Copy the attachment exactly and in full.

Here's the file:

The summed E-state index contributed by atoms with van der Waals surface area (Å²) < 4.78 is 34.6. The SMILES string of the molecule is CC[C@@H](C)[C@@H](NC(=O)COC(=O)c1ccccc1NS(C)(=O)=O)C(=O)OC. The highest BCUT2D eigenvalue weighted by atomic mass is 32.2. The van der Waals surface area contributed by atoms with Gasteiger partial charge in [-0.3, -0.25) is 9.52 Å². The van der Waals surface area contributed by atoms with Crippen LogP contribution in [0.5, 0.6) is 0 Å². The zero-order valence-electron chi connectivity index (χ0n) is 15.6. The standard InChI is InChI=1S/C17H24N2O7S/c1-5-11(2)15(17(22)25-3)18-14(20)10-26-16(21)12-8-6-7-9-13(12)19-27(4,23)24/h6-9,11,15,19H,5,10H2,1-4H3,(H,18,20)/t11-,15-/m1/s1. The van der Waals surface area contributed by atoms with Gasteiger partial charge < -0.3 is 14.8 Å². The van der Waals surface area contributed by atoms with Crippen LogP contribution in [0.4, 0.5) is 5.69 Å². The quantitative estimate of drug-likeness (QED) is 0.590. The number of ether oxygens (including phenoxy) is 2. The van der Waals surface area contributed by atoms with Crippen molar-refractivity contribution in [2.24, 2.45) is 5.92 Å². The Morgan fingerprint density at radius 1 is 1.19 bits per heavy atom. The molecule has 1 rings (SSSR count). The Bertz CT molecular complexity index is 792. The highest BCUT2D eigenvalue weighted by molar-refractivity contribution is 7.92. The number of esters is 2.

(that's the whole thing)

The summed E-state index contributed by atoms with van der Waals surface area (Å²) < 4.78 is 34.6. The SMILES string of the molecule is CC[C@@H](C)[C@@H](NC(=O)COC(=O)c1ccccc1NS(C)(=O)=O)C(=O)OC. The highest BCUT2D eigenvalue weighted by atomic mass is 32.2. The van der Waals surface area contributed by atoms with Gasteiger partial charge in [-0.3, -0.25) is 9.52 Å². The van der Waals surface area contributed by atoms with Crippen LogP contribution in [0.5, 0.6) is 0 Å². The zero-order valence-electron chi connectivity index (χ0n) is 15.6. The standard InChI is InChI=1S/C17H24N2O7S/c1-5-11(2)15(17(22)25-3)18-14(20)10-26-16(21)12-8-6-7-9-13(12)19-27(4,23)24/h6-9,11,15,19H,5,10H2,1-4H3,(H,18,20)/t11-,15-/m1/s1. The van der Waals surface area contributed by atoms with Gasteiger partial charge < -0.3 is 14.8 Å². The van der Waals surface area contributed by atoms with Crippen LogP contribution in [0.4, 0.5) is 5.69 Å². The quantitative estimate of drug-likeness (QED) is 0.590. The number of ether oxygens (including phenoxy) is 2. The van der Waals surface area contributed by atoms with Crippen molar-refractivity contribution in [2.24, 2.45) is 5.92 Å². The Morgan fingerprint density at radius 1 is 1.19 bits per heavy atom. The molecule has 1 rings (SSSR count). The Bertz CT molecular complexity index is 792. The highest BCUT2D eigenvalue weighted by molar-refractivity contribution is 7.92. The number of esters is 2.